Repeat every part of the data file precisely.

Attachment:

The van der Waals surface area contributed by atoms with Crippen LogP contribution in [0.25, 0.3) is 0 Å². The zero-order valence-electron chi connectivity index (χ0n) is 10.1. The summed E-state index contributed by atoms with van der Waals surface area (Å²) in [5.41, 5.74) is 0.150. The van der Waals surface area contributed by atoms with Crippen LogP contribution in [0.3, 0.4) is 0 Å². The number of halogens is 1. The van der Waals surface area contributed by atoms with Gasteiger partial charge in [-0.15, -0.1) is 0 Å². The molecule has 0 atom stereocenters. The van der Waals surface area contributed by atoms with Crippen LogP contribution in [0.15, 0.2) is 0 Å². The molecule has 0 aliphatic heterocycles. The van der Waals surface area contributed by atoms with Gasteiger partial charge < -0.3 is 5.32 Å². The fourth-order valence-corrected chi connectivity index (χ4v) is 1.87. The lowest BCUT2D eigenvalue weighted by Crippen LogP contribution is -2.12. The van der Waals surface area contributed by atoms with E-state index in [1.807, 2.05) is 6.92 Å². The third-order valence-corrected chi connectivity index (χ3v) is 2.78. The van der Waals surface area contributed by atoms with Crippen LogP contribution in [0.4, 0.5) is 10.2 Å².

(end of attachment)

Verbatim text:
The van der Waals surface area contributed by atoms with Crippen LogP contribution in [0.25, 0.3) is 0 Å². The zero-order valence-electron chi connectivity index (χ0n) is 10.1. The summed E-state index contributed by atoms with van der Waals surface area (Å²) in [5.41, 5.74) is 0.150. The van der Waals surface area contributed by atoms with Crippen LogP contribution in [0.3, 0.4) is 0 Å². The number of halogens is 1. The van der Waals surface area contributed by atoms with Gasteiger partial charge in [-0.15, -0.1) is 0 Å². The molecule has 0 atom stereocenters. The van der Waals surface area contributed by atoms with Crippen LogP contribution in [0.15, 0.2) is 0 Å². The molecule has 0 aliphatic heterocycles. The van der Waals surface area contributed by atoms with Gasteiger partial charge < -0.3 is 5.32 Å². The fourth-order valence-corrected chi connectivity index (χ4v) is 1.87. The lowest BCUT2D eigenvalue weighted by Crippen LogP contribution is -2.12. The van der Waals surface area contributed by atoms with E-state index in [1.807, 2.05) is 6.92 Å². The third-order valence-corrected chi connectivity index (χ3v) is 2.78. The van der Waals surface area contributed by atoms with Crippen LogP contribution in [0.4, 0.5) is 10.2 Å².